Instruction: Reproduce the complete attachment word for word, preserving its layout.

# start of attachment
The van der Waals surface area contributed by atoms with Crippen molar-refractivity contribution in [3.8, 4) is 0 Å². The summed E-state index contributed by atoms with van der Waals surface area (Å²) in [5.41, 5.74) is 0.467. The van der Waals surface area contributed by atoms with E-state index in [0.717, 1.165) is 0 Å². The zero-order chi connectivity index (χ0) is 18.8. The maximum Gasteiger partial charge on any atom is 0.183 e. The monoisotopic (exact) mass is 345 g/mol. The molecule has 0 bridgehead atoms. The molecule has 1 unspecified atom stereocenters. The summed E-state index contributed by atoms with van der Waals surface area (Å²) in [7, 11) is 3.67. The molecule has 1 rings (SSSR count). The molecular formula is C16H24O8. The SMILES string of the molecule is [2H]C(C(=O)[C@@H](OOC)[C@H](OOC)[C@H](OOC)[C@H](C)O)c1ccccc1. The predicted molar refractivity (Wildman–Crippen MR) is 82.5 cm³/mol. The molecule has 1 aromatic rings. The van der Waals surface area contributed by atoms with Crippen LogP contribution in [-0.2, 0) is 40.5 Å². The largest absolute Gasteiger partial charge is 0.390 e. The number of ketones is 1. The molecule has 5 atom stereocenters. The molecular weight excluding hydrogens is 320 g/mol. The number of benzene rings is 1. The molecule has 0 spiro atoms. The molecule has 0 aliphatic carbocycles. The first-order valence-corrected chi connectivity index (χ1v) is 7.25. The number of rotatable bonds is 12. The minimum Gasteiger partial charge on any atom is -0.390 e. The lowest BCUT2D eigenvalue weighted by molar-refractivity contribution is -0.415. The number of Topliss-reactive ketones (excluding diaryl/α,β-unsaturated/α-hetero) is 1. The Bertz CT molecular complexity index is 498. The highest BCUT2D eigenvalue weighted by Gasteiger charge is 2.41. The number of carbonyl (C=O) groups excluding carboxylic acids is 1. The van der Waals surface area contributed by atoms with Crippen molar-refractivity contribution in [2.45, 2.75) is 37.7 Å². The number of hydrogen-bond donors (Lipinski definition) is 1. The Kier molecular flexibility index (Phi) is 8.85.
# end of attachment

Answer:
The van der Waals surface area contributed by atoms with Crippen molar-refractivity contribution in [3.8, 4) is 0 Å². The summed E-state index contributed by atoms with van der Waals surface area (Å²) in [5.41, 5.74) is 0.467. The van der Waals surface area contributed by atoms with E-state index in [0.717, 1.165) is 0 Å². The zero-order chi connectivity index (χ0) is 18.8. The maximum Gasteiger partial charge on any atom is 0.183 e. The monoisotopic (exact) mass is 345 g/mol. The molecule has 0 bridgehead atoms. The molecule has 1 unspecified atom stereocenters. The summed E-state index contributed by atoms with van der Waals surface area (Å²) in [7, 11) is 3.67. The molecule has 1 rings (SSSR count). The molecular formula is C16H24O8. The SMILES string of the molecule is [2H]C(C(=O)[C@@H](OOC)[C@H](OOC)[C@H](OOC)[C@H](C)O)c1ccccc1. The predicted molar refractivity (Wildman–Crippen MR) is 82.5 cm³/mol. The molecule has 1 aromatic rings. The van der Waals surface area contributed by atoms with Crippen LogP contribution in [-0.2, 0) is 40.5 Å². The largest absolute Gasteiger partial charge is 0.390 e. The number of ketones is 1. The molecule has 5 atom stereocenters. The molecular weight excluding hydrogens is 320 g/mol. The number of benzene rings is 1. The molecule has 0 spiro atoms. The molecule has 0 aliphatic carbocycles. The first-order valence-corrected chi connectivity index (χ1v) is 7.25. The number of rotatable bonds is 12. The minimum Gasteiger partial charge on any atom is -0.390 e. The lowest BCUT2D eigenvalue weighted by molar-refractivity contribution is -0.415. The number of Topliss-reactive ketones (excluding diaryl/α,β-unsaturated/α-hetero) is 1. The Bertz CT molecular complexity index is 498. The highest BCUT2D eigenvalue weighted by Gasteiger charge is 2.41. The number of carbonyl (C=O) groups excluding carboxylic acids is 1. The van der Waals surface area contributed by atoms with Crippen molar-refractivity contribution in [2.45, 2.75) is 37.7 Å². The number of hydrogen-bond donors (Lipinski definition) is 1. The Kier molecular flexibility index (Phi) is 8.85.